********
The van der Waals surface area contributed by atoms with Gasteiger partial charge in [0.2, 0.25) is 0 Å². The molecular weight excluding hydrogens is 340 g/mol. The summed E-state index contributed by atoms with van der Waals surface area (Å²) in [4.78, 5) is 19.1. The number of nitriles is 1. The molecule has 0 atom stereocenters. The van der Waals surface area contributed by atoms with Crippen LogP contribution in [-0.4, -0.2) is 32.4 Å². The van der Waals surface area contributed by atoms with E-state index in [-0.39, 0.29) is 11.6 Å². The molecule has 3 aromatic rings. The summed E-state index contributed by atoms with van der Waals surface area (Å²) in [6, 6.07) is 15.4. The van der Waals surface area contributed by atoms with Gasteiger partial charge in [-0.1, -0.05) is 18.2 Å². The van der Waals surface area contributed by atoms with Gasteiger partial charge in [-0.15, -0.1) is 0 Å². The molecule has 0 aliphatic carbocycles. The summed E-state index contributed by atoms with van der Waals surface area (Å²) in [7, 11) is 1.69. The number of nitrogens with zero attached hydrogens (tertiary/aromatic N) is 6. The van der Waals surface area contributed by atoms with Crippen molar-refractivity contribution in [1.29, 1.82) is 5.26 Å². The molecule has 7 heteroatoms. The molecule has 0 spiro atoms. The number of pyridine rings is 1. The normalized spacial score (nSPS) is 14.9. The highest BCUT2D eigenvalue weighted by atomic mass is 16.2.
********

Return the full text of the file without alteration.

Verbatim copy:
The van der Waals surface area contributed by atoms with Gasteiger partial charge in [0.2, 0.25) is 0 Å². The molecular weight excluding hydrogens is 340 g/mol. The summed E-state index contributed by atoms with van der Waals surface area (Å²) in [4.78, 5) is 19.1. The number of nitriles is 1. The molecule has 0 atom stereocenters. The van der Waals surface area contributed by atoms with Crippen LogP contribution in [-0.4, -0.2) is 32.4 Å². The van der Waals surface area contributed by atoms with E-state index in [-0.39, 0.29) is 11.6 Å². The molecule has 3 aromatic rings. The summed E-state index contributed by atoms with van der Waals surface area (Å²) in [6, 6.07) is 15.4. The van der Waals surface area contributed by atoms with Gasteiger partial charge in [-0.1, -0.05) is 18.2 Å². The van der Waals surface area contributed by atoms with Gasteiger partial charge in [-0.15, -0.1) is 0 Å². The molecule has 0 aliphatic carbocycles. The summed E-state index contributed by atoms with van der Waals surface area (Å²) in [7, 11) is 1.69. The number of nitrogens with zero attached hydrogens (tertiary/aromatic N) is 6. The van der Waals surface area contributed by atoms with Crippen molar-refractivity contribution in [1.29, 1.82) is 5.26 Å². The molecule has 7 heteroatoms. The molecule has 0 spiro atoms. The number of pyridine rings is 1. The normalized spacial score (nSPS) is 14.9. The highest BCUT2D eigenvalue weighted by atomic mass is 16.2.